In addition to banishing certain pointy-toothed figures of folklore, garlic is equally offensive to fungal and bacterial pathogens. Taking aged garlic extract may reduce the intensity and duration of colds while gently enhancing immune function.
Garlic’s anti-inflammatory properties may be helpful in rheumatoid arthritis, but safety has not been demonstrated in other autoimmune conditions such as lupus.
Similar to probiotics, turmeric can dampen the inflammation that accompanies an immune response. In COVID-19, for example, a “cytokine storm” ramps up inflammation, sending the immune system into overdrive and causing severe or even fatal complications. Curcumin, the bioactive compound of turmeric, can reduce levels of inflammatory cytokines, getting the immune system out of its own way and promoting recovery.
Curcumin also increases regulatory T-cells, essential players in the immune response that help to keep the party under control. In autoimmune conditions, including rheumatoid arthritis and multiple sclerosis, curcumin has been shown to increase T-cells and decrease symptoms, immune overstimulation, and markers of inflammation.
Curcumin enables an appropriate and controlled immune response rather than directly stimulating the immune system.
So, next time you find yourself scouring the web for ways to “strengthen” your immune system, take a moment to consider the source and your body’s unique needs. Blending an understanding of immune support mechanisms with a research-informed perspective can help you to get the most out of online resources.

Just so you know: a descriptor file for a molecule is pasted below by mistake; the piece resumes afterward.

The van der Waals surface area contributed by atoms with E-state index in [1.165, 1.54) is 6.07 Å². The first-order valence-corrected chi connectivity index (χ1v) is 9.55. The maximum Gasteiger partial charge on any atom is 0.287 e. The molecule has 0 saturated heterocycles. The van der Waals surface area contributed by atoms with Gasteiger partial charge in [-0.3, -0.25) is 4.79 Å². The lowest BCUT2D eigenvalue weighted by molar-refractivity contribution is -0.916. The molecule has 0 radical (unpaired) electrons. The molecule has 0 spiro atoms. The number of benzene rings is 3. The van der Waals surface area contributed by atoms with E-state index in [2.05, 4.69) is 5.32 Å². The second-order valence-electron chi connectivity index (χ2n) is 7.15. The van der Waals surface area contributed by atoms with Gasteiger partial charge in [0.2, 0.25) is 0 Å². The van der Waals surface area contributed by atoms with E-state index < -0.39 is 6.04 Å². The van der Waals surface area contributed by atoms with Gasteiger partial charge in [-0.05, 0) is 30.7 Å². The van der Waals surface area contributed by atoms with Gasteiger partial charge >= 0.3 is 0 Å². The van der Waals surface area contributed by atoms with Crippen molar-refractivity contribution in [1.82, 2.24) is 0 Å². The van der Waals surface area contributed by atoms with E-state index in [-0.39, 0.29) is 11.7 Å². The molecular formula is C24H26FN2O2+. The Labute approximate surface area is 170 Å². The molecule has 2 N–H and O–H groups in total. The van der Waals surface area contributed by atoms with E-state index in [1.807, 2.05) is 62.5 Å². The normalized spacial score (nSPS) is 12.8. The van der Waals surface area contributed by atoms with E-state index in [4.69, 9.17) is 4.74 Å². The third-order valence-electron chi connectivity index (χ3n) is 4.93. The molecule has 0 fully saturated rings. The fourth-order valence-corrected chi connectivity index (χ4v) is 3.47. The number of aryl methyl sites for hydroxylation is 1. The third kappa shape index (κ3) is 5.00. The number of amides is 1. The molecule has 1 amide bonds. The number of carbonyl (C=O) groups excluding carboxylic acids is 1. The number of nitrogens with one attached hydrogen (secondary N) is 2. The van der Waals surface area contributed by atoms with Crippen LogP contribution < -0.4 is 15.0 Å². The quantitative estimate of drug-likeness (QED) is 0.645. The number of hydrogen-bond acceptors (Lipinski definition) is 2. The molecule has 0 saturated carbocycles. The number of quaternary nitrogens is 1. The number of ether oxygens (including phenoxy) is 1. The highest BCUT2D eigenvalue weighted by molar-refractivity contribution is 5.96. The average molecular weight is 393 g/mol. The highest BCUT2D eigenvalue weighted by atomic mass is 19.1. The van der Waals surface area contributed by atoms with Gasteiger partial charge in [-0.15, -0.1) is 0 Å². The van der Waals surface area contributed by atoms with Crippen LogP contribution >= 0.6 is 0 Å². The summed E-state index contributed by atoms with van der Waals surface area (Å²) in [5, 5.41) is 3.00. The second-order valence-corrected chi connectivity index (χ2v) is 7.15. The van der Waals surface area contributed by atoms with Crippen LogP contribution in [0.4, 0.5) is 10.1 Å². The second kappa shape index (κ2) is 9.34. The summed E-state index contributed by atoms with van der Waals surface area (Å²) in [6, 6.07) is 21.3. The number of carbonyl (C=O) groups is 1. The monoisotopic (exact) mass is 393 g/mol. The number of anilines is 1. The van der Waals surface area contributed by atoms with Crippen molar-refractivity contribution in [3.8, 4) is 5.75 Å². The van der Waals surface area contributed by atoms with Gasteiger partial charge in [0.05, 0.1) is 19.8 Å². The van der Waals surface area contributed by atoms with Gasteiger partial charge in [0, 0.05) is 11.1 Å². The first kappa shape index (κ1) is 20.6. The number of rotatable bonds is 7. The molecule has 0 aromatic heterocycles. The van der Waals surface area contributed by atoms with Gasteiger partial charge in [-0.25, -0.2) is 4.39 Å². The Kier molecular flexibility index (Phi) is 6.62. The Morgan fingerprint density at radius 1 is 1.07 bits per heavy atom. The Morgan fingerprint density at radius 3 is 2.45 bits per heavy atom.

The autoimmune conundrum
Supporting the immune system in people with autoimmune conditions involves reducing inflammation and controlling immune overactivity. Supplements like curcumin, probiotics, vitamin D, and fish oil may dampen the immune response and promote immune regulators while immune stimulators have the potential to aggravate autoimmune conditions.
Your internet toolkit
Use the following questions to help guide your online readings.
Is the claim based upon personal experience? Blog posts, Facebook feeds, personal stories, and testimonials are interesting but subject to big-time bias. Are there studies that back this up? Look for information quoting studies in people, not animals or cells. Is someone making money here? Steer clear of health claims linked to product sales. Is it too good to be true? A sensationalist claim of a “cure” for just about anything is a big red flag.
Eating for immunity
Include the following nutrients in your diet for ongoing immune benefits.
Avoid low-fat diets unless you have been otherwise instructed. Fat-containing foods help us to absorb key immune nutrients like vitamin A and vitamin D.
Omega-3 fatty acids
Polyunsaturated fats found in fish, chia seeds, flax, and omega-3 eggs can reduce inflammation and allow for balanced immune function.
Mushrooms and seaweed
These foods contain beta-glucans, soluble fibers that feed our gut flora and gently promote immune activity.
Amino acids such as arginine, glutamine, and tryptophan form the building blocks of cytokines and other immune factors.
This well-known immune support cannot be made in the human body. Eat your fruits and veggies to stock up on this nutrient.
Zinc, from pumpkin seeds; selenium; Brazil nuts; and B vitamins from grains, root veggies, and chickpeas support a wide range of immune functions.
Did you know?
The two most common autoimmune diseases, Hashimoto’s thyroiditis and Graves’ disease, both affect the thyroid.